What is Brewing?
An introduction to advanced brewing techniques specially created for coffee enthusiasts. Explore the fundamentals of brewing and serve yourself better coffee!
Brewing Theory 101: What is Brewing?
It's time to reveal the secrets behind the delicious coffee you enjoy – starting with the art of brewing or making coffee! We will teach you the specific brewing techniques and theoretical knowledge gathered from coffee and industry experts, which goes beyond simply combining ground coffee with hot water. Our Head Barista has a saying: "The best coffee is the one you brew yourself!" After reading this, you'll be the one brewing the best coffee!
Firstly, let's get acquainted with this mystical fruit seed: the coffee bean. The coffee bean’s structure contains the organic and inorganic components which form the building blocks of the beverage we consume. Another equally important element in the brewing process is water, which acts as our solvent, but that's a topic for another article.
The Chemical Structure of the Coffee Beans
Coffee beans can generally dissolve in water at an average rate of 24-28% due to their structure. This is because a significant portion, approximately 72%, of the bean is composed of water-insoluble dietary fibers, specifically cellulose.
The extraction process, which is essentially brewing, is crucial for unlocking soluble compounds, and must occur within specific reference values. Deviating from the ideal dissolution range—whether too low or too high—can result in undesirable and negative outcomes.
The compounds that water extracts from the coffee bean’s structure and are transferred to the cup include:
- Caffeine; is an alkaloid and characteristically imparts a strong "bitter" taste sensation. It is one of the first compounds that begins to dissolve when ground coffee comes in contact with water.
- Acids; the group of acids present in coffee beans primarily contributes to the emergence of fruity flavors in coffee. In addition to the physical structural change coffee beans undergo during roasting, the chemical structural change also plays an important role as the transformation of chlorogenic acid during the roasting process affects the perceptibility levels of other acids. In medium-roasted beans, these acids are present in their most balanced form.
- Melanoidins; Melanoidins actually emerge as a result of both caramelisation and the Maillard reaction during the roasting process. These compounds are responsible for giving coffee its colour and flavour.
- Lipids and Oils; Coffee beans contain insoluble oils. Since water cannot dissolve oils, it acts as a carrier during the brewing process. When brewing ground coffee, water penetrates the coffee particles, transporting the oil groups into the cup. These oils play a significant role in influencing the body and mouthfeel of the brewed coffee.
- Carbohydrates; Carbohydrates are present in various groups within the coffee bean structure. While carbohydrates themselves do not belong to any specific taste group, they are associated with the sweet group. Even though sucrose does not dissolve and emerge as sweet, our taste memory creates a sensation of sweetness. Consider pasta—is pasta inherently sweet? Most would answer no, yet its perceived sweetness is linked to the presence of carbohydrates. Similarly, the existence of sucrose in coffee, guided by our taste memory, contributes to the sensation of sweetness.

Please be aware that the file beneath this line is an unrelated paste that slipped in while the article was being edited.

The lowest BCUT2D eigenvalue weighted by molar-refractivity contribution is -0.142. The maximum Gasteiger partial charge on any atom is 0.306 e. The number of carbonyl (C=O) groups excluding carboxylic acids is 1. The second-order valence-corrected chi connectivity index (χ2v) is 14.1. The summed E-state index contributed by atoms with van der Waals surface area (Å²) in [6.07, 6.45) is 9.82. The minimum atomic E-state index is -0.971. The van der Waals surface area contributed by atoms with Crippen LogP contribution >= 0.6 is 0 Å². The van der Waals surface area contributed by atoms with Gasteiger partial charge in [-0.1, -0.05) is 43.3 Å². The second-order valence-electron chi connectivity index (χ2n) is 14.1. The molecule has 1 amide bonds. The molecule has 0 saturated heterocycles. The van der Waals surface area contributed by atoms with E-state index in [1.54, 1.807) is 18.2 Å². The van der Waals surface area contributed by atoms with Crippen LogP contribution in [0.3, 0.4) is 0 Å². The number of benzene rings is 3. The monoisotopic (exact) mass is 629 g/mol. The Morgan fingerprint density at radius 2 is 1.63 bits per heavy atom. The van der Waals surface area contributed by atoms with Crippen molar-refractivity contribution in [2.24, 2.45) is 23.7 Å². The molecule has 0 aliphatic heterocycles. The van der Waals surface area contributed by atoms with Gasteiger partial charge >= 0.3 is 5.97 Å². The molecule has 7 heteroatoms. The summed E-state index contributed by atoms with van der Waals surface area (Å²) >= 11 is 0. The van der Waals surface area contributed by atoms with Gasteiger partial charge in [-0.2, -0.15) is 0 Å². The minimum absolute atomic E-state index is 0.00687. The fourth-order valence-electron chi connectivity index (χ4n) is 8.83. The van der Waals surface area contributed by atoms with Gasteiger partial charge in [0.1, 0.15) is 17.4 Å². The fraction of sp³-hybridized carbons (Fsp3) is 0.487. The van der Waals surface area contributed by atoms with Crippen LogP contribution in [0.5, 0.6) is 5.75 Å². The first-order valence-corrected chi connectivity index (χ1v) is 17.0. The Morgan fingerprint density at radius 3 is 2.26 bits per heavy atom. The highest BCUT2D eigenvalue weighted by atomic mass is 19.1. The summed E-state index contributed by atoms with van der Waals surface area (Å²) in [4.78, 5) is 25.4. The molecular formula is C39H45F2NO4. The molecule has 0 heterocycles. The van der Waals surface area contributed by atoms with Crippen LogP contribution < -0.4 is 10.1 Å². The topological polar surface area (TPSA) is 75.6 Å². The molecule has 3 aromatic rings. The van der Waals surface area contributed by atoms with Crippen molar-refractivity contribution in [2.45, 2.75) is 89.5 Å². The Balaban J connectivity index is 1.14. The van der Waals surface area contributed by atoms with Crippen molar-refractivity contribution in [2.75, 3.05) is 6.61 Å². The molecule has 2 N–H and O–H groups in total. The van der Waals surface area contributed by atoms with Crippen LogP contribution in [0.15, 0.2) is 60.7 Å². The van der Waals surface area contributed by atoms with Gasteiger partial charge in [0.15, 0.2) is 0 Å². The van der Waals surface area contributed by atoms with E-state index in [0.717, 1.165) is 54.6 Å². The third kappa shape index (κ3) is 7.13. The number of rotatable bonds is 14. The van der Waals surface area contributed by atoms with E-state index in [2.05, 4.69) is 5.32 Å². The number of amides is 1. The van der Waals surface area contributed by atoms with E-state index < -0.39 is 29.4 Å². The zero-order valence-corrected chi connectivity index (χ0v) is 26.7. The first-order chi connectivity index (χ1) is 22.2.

In essence, the coffee we enjoy is created through the extraction of these fundamental components. The methods and equipment we employ for brewing, alongside various parameters, play a crucial role in influencing this process.
Brewing methods are essentially divided into two categories: Percolation and Immersion.
Percolation refers to brewing methods involving pour-over and manual equipment such as Hario V60, Chemex, Kalita, Origami, as well as auto-drip machines like Moccamaster. In this brewing technique, gravity ensures a consistent and balanced flow through the coffee bed, facilitating the extraction of compounds within the coffee particles. Water is gradually poured in a spiral motion to penetrate the coffee grounds. Before starting, it's essential to create a brewing recipe tailored to your chosen equipment, considering factors like coffee-to-water ratio, grind setting, and water temperature. As filter papers are commonly used, the resulting coffee tends to have a lighter body and more vibrant acidity compared to immersion methods. If you dislike acidic and fruit juice-like coffees, these brewing methods might not be suitable for you. However, you can make your coffee more intense by grinding the coffee beans finer or using more coffee without changing the water quantity.
Immersion refers to brewing methods where coffee is submerged in water and then filtered, as seen in French press, Aeropress, Clever, and Cezve (Turkish coffee). During this process, coffee and water interact in the brewing chamber, allowing water to permeate the coffee grounds and extract their compounds. Subsequently, the brewed coffee is separated from the grounds by passing through the equipment's filter, with the exception of the Cezve (Turkish coffee) method which has its own unique process.
When using immersion brewing, it's crucial to create a brewing recipe based on your chosen equipment, considering factors such as coffee-to-water ratio, grind setting, and water temperature. Typically, metal, or larger porous filters are used in this method, allowing coffee particles to spend more time with water. Consequently, this results in a higher-bodied and more intense coffee compared to the Percolation method. Adjusting the brewing time, grinding your coffee beans coarser, or using less coffee while maintaining the same water quantity can help reduce the body sensation.
Note that espresso, being a distinct brewing method, will be examined separately.